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Technology At Home

The best place to place your modem and router in your home


While some employees have returned to the office, many are still working from home at least a few days a week.

Continued remote work could also lead to ongoing Internet connectivity issues for the region’s more than two million Comcast customers, as well as Verizon and other carrier customers.

In 2021, the first full pandemic year, Comcast customers were using their home Wi-Fi on nearly a billion devices nationwide, Comcast spokesperson Joel Shadle said. That’s 12 times more devices than were connected in 2018, pre-pandemic. With more devices connecting to networks, it’s not surprising that some people saw – and still see – slower internet speeds.

If home Wi-Fi issues continue to interrupt your Zoom calls and force the midday device to reboot nearly three years into the pandemic, here are some tips from Comcast experts on how to fix the problem without calling customer service. These tips also apply whether you have Comcast, Verizon, or another Internet service provider.

Check the position of your router and modem

If your router and modem, or a gateway (Comcast’s combination of a router and modem in one device that provides the most advanced 6E Wi-Fi connection) is in the basement, closet, or bookshelf, move it somewhere in near the center of your home or apartment and on an elevated surface.

“Location, location, location isn’t just a phrase for real estate,” said Shadle. It also applies to where you place your router and modem.

The company uses a metaphor: Think of the router and modem as a lamp, whose light — or signal — is less abundant when hidden behind other objects.

For the same reason, don’t place the unit near a window, as some of the signal will be wasted outdoors, unless the outdoor area is a deck or porch where you want coverage.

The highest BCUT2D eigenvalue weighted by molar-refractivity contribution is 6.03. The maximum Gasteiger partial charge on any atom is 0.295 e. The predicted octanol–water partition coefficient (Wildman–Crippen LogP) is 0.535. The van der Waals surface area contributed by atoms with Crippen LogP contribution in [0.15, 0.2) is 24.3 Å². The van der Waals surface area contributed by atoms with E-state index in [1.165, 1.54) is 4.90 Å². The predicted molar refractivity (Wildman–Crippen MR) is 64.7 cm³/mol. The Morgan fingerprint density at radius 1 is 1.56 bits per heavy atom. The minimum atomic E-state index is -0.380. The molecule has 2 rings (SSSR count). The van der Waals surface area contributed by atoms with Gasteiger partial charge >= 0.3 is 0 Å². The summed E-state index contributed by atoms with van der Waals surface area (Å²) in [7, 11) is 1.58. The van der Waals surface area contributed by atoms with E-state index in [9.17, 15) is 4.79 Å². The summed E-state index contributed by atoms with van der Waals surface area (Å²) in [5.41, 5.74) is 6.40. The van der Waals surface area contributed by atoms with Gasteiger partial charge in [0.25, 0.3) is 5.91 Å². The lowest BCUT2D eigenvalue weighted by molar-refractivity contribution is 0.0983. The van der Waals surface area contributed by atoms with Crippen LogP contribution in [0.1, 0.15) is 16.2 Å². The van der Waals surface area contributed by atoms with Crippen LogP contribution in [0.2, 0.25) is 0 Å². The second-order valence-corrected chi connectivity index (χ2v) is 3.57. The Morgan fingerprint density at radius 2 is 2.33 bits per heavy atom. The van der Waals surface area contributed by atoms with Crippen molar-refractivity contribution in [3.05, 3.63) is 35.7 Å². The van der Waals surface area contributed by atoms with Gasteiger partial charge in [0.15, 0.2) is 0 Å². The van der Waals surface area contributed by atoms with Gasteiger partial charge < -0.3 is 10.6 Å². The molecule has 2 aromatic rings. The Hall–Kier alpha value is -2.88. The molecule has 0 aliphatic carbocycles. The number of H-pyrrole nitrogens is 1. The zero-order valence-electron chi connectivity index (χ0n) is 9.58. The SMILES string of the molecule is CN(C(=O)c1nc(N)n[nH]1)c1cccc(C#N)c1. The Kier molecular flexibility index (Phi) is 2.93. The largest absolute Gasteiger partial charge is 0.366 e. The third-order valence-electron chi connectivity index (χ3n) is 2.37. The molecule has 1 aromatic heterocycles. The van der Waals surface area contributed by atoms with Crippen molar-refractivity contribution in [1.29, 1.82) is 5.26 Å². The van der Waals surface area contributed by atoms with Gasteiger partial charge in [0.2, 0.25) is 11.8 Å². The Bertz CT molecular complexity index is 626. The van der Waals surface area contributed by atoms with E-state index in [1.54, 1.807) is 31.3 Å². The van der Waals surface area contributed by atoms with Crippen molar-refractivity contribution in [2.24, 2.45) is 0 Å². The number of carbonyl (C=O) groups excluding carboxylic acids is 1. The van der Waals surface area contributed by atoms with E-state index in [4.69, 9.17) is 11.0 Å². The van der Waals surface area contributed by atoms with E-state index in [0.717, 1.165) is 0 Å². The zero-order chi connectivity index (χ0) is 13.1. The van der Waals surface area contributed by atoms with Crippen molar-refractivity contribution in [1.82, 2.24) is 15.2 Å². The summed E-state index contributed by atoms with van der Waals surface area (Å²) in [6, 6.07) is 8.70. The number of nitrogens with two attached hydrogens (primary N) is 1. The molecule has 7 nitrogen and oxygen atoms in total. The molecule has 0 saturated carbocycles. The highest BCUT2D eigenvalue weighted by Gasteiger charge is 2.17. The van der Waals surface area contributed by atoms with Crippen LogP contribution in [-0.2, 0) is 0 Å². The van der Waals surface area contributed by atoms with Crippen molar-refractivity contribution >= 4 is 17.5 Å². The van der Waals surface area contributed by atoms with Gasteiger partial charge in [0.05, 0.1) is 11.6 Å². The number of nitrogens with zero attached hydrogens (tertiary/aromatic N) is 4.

If the socket you need to connect the router and modem to is not in an ideal location, contact your Internet service provider for alternate locations. Of course, if you live in an apartment, check with your landlord before making any changes to the electrical outlet.

Restart regularly


You’re probably familiar with the age-old wisdom about what to do when technology isn’t working right: turn it off and back on.

But this sage advice doesn’t just apply when a device is on the fritz.

Get in the habit of sometimes unplugging your router, waiting a minute, then plugging it back in. This can force software updates, which occasionally fail to come through automatically.

Monitor connected devices

If your ISP has an app, use it to see which devices are using Wi-Fi at any given time. Pause devices you don’t want to use right now.

For example, if you’re about to attend an important work meeting, it might be helpful to temporarily disconnect your child’s gaming device from the network, Shadle said. You don’t want it to suddenly install updates and slow down your connection mid-meeting.

Tighten cables

Don’t forget the physical connections on the router and modem.

“A loose cable connection to your gateway can cause all sorts of problems, sapping the speed of your device and in some cases causing issues that can affect your entire block,” Comcast wrote on its website, urging users to make sure the cables are good . “finger tight.”

Consider Wi-Fi extenders

If your Wi-Fi connection doesn’t improve with these tips, you have dead spots in your home, or your home office needs to be far from the router and modem, Wi-Fi extenders, which plug into a regular wall outlet, may be worth the investment .